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A very good reading by Mr. Lee, who has a hint of Sean O'Connery in his voice at times. For these American ears, the slight British (I should say Scottish) accent does the trick in making me imagine the poetry of a hightened foreign language. The reading moves along at a fast enough clip to keep you focused on the action. And Lee doesn't overdo voices for different characters, so it is always Homer coming through. The only drawback was that I was looking for the Fitzgerald translation, as it is advertized, but it is actually the Samuel Butler prose translation. I'm not disappointed though: it took me a while to realize I was'nt even hearing poetry, Butler does such a good job with idiomatic repetitions ("child of dawn" for example) and a certain elevated style. He captures the dactylic hexameter, if I correctly recall the meter of the Greek, quite well, and, although he was writing this in the early 20th Century, again if my memory serves right, it reads very up-to-date. Butler, by the way, believed that the Odyssey was not written by Homer but by a young girl, hence the poem's focus on proper family life. This belief doesn't affect the translation.
16 of 16 people found this review helpful
This is an excellent, strong reading of the Odyssey; but despite the blurb here, it is NOT the Robert Fitzgerald translation, but the Samuel Butler prose version (edited to replace the Roman names Butler used with their Greek originals). Five stars anyway for being well done, but you should know what you're getting.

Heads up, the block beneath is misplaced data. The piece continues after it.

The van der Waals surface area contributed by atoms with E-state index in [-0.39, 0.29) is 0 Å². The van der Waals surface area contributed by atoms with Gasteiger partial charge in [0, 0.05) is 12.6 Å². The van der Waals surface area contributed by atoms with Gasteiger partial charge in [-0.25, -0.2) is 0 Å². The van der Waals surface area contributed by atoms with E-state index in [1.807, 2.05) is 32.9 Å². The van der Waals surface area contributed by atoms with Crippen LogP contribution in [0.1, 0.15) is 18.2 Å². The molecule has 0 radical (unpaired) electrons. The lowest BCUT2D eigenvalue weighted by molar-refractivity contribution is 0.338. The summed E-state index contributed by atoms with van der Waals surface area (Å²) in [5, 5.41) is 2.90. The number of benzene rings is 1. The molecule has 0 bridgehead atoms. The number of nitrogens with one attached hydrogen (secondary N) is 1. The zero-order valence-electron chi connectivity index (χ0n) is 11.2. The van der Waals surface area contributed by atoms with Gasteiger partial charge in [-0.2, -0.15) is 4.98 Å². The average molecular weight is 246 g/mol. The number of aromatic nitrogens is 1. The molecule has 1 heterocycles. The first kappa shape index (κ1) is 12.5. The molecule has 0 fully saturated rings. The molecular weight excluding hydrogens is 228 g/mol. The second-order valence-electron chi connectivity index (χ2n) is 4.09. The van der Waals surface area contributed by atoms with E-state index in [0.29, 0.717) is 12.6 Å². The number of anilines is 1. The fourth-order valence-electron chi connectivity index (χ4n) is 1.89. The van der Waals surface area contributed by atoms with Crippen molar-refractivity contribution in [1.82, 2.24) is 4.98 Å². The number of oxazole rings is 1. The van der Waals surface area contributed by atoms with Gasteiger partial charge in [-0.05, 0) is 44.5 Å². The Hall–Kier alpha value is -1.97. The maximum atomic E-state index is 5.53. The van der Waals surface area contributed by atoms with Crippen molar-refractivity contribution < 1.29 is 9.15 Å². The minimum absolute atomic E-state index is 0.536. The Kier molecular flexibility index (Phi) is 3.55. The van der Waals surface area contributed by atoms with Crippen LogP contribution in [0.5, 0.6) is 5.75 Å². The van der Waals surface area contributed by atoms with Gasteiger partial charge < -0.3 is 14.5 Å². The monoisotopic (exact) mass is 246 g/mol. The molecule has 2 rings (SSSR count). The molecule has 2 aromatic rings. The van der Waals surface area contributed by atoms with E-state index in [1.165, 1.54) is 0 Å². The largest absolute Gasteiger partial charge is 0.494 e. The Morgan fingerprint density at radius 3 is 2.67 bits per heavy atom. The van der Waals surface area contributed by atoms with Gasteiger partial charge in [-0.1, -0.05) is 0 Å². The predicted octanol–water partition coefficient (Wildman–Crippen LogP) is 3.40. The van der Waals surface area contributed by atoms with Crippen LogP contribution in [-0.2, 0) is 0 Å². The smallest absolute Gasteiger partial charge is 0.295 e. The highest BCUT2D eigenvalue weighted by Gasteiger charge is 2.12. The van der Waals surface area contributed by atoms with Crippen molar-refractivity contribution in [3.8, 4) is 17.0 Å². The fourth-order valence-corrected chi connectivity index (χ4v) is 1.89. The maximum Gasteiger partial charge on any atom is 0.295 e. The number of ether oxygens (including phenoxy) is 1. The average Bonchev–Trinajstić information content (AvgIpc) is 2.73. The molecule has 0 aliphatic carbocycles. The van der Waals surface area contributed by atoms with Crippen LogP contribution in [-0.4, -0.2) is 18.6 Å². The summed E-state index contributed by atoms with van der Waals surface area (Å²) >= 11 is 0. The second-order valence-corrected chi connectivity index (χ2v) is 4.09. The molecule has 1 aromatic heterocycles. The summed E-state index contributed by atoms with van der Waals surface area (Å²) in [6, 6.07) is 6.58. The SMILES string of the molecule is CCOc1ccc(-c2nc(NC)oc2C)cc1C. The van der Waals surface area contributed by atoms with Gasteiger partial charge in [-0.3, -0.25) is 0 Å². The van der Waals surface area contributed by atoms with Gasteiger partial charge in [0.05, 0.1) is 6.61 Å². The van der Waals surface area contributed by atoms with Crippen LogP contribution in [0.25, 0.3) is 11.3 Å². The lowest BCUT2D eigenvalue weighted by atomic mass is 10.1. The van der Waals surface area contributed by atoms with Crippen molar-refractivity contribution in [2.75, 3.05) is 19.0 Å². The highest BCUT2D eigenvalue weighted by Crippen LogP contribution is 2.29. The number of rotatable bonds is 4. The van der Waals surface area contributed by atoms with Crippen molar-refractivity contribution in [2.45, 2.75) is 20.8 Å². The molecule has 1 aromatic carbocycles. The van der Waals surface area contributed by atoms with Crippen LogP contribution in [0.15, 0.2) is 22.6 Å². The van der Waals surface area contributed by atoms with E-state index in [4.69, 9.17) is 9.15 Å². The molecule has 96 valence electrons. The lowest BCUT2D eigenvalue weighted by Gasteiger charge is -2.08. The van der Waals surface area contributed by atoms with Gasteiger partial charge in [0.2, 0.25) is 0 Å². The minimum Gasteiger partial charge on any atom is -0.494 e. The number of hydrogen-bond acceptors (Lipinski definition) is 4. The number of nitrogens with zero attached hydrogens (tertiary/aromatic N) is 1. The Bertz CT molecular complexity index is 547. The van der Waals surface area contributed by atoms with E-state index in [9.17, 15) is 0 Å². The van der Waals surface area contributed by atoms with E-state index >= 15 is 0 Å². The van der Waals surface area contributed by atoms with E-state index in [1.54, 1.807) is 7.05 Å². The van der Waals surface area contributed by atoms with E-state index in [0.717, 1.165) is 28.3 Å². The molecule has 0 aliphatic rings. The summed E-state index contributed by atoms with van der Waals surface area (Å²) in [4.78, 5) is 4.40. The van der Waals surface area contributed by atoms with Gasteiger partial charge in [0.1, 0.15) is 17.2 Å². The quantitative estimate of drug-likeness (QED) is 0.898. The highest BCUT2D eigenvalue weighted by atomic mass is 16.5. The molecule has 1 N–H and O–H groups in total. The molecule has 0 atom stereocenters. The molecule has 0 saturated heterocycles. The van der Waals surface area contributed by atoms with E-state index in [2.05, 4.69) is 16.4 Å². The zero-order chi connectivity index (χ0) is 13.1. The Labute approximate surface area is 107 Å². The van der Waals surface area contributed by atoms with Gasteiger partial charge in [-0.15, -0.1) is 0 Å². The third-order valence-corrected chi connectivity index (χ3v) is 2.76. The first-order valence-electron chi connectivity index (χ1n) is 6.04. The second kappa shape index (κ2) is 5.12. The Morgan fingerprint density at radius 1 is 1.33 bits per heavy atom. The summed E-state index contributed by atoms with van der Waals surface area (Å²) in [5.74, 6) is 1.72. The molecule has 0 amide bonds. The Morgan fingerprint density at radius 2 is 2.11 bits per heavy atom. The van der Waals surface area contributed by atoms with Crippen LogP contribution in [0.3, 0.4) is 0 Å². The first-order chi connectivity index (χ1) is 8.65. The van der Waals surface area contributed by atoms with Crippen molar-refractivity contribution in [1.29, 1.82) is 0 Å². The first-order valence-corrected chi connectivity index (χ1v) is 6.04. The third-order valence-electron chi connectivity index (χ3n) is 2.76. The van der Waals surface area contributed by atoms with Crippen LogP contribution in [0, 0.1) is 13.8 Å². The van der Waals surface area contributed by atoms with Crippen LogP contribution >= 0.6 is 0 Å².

12 of 12 people found this review helpful
I first read the Odyssey thirty years ago on a bus journey from Cardiff to Sunderland via London which took over sixteen hours to complete and cost ?9.40 return (hence the via London bit). The great advantage was that I was able to read it in one sitting. Once you get over the endless strings of names and the very picaresque style, it is possible to enjoy The Odyssey as a good read in itself. However, the real beauty of this book is to marvel at the thought that Troy was destroyed in 1188 BC and that this huge work dates from around the 9th Century BC - and to consider the huge influence that it holds over all modern literature. Calypso, the Oxen of the Sun, Cyclops, Mentor, the Sirens, Scylla and Charybdis - are all here together with so much more that is familiar and yet strange. I first read this in order to get the inside edge on James Joyce - but on re-reading got so much more. Like all great works, it improves with age!
1 of 1 people found this review helpful